You are bound to find a ding on surfboard at least once in your surfing career, but instead of spending a ridiculous amount of money for some “expert” to repair it for you, do it yourself with one of these surfboard ding repair kits.
The worst thing you can do is ignore a ding on your surfboard. It can eventually turn into a crack, which ultimately lead to the demise of your precious surfing stick.
We know some of your surfing buddies out there swear by the power of duct tape, which while we don’t deny its power, would never use it to patch up our boards.
Duct tape or other at-home “remedies” are no match for seawater, which can eventually leak into your board and break away the foam until the day it finally gives in.
The beautiful thing is, a solid surfboard repair kit is easy-to-use and should only take you about 15 minutes or less.
Foamie or fiberglass, there are a vast array of surfboard repair kits out there on the market to get rid of that ding ASAP.
5 Best Surfboard Ding Repair Kits
#1 Super Kit - Solarez UV Cure Polyester Pro Travel Kit
If you have a polyester surfboard, this is easily one of the best surfboard repair kits on the market. The entire kit is very inexpensive, comes with everything you need to make a repair, and also is very easy to travel with or take with you on trips, as it meets the threshold requirements for liquid travel size. Within the kit you’ll find 3 main bottles, a 4 Oz Dual-Cure laminating resin, a 2 Oz Solarez polyester ding repair, and a 2 Oz Solarez Microlite ding repair. Whatever you do, make sure you ONLY use this on polyester boards, as any contact with foam and it will literally melt away.
In the kit you will also find 3 tiers of 5x5 sandpaper, very high-quality stainless steel scissors, masking tape, a mixing cup, a razor blade for smoothing, cleaning pads, catalyst formula, acetone, and S-glass. So yea, you won’t be missing anything when you get started. The entire kit comes wrapped up in a sturdy box that won’t crush during travel.
Many people love the quick, dry-cure resin that Solarez makes, as most UV cure resins tend to retain an adhesive quality, even when fully “dry”. The last thing you should know is that this resin comes through in a clear white color, meaning you might want to add some Mylar film if you’re looking for some color. If you want an all-in-one polyester repair kit with simple, easy-to-follow directions, we can’t recommend a better one.
#2 - Ding All Super Repair Kit OS
If you only have a little bit of money to spend, but still need to get a solid all-in-one kit, we would highly recommend the Super Repair Kit OS from Ding All that is for polyester boards. This kit comes with a 4 Oz Resin Plus Hardener that is perfectly suited for travel.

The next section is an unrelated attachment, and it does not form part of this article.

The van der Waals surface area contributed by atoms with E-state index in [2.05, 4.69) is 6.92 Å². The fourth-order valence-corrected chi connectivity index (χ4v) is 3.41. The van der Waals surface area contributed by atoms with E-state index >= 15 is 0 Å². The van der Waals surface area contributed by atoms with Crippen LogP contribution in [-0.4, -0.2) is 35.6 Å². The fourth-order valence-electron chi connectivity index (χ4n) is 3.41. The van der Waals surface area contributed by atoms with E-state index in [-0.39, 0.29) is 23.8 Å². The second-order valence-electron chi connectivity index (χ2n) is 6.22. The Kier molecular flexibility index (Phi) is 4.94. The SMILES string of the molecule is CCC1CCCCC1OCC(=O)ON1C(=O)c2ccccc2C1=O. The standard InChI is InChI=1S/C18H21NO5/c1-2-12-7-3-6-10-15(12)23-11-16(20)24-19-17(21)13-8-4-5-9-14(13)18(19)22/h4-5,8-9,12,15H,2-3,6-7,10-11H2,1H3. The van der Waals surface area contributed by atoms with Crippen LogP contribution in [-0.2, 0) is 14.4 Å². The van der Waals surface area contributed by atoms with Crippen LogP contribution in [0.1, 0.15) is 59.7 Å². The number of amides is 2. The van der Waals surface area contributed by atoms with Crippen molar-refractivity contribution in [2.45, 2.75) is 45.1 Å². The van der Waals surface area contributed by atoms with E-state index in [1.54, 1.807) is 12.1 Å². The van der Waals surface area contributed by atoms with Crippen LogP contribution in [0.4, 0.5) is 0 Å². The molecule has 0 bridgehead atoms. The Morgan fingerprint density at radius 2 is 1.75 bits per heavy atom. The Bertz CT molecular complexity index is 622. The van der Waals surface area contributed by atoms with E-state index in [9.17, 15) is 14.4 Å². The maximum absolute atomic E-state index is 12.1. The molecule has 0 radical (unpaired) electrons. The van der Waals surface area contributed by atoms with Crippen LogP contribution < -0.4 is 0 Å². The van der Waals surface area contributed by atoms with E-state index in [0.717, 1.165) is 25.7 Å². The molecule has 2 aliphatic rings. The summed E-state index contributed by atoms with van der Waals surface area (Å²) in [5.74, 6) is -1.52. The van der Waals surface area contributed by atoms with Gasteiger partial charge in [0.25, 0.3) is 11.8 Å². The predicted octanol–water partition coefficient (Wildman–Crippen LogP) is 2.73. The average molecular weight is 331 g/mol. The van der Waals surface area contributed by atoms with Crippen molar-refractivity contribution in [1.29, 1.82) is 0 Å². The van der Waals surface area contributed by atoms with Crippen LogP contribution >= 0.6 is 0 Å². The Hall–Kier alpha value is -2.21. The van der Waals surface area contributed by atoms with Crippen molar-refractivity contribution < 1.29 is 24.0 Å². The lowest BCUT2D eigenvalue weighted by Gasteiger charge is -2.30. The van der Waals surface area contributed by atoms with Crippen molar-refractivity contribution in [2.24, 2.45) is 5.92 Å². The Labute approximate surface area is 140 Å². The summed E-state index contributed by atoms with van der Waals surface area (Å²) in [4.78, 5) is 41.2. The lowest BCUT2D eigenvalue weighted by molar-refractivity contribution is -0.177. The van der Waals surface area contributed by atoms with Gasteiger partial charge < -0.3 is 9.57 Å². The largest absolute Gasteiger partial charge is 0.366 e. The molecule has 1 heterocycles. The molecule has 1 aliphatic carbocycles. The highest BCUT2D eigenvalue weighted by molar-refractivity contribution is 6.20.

Other than that, you get a soft fiberglass cloth, 2 tiers of sanding pads, cups with mixing sticks, 2 cover sheets, Ding All’s special Q-Cell filler, and a bonus Sun Cure mini that works best with UV rays. The dings that you’ll be able to repair with this kit will be up to about 5 square inches.
Though the kit works great and the resin really holds up out in the water, there are a few things we would recommend picking up alongside it to get a professional repair. Those items would include masking tape to protect the rest of your board, finer grit sandpaper, gloves for hand protection, a mask for your face, and acetone for a good cleanup. The directions are very easy to follow, so you’ll be able to repair your board in no time!
#3 - Solarez UV Cure Epoxy Ding Resin
The Solarez UV Cure Epoxy Ding Resin comes in a travel-friendly 2 Oz bottle with a tight screw cap. The beautiful thing about epoxy resin is that you can use it for both polyester and epoxy boards.
While this isn’t an all-in-one kit, it is perfect for those who already have the other necessary products at home and just need some good UV cure epoxy formula. The other great thing about this UV cure is that it doesn’t require you to mix anything up.
All you have to do is lay it smoothly across the area where the ding is present, and let it dry in the sun or overnight if you have the time to wait. This is one seriously tough ding resin that has exceptional resiliency when put to test in the water.
It’s also a totally eco-friendly resin, meaning you don’t need a breathing mask while using it, and it is also totally non-flammable, making it safe to use in any environment. It also comes with a few tiers of fine-grit sandpaper so that you can smooth everything out when you’re done. We would highly recommend getting a UV light if you are somewhere that is often cloudy, as this resin is truly meant for the sun.
#4 - Ding All Sun Cure
Another awesome one-off surfboard repair product from Ding All, the Sun Cure resin is very inexpensive UV drying polyester repair kit. It repairs in a matter of minutes when it is exposed to UV rays, whether natural or artificial, no matter the temperature. The lamination that the Ding All Sun Cure lays down is incredibly strong and will get your surfboard back out in the water as if it was brand new.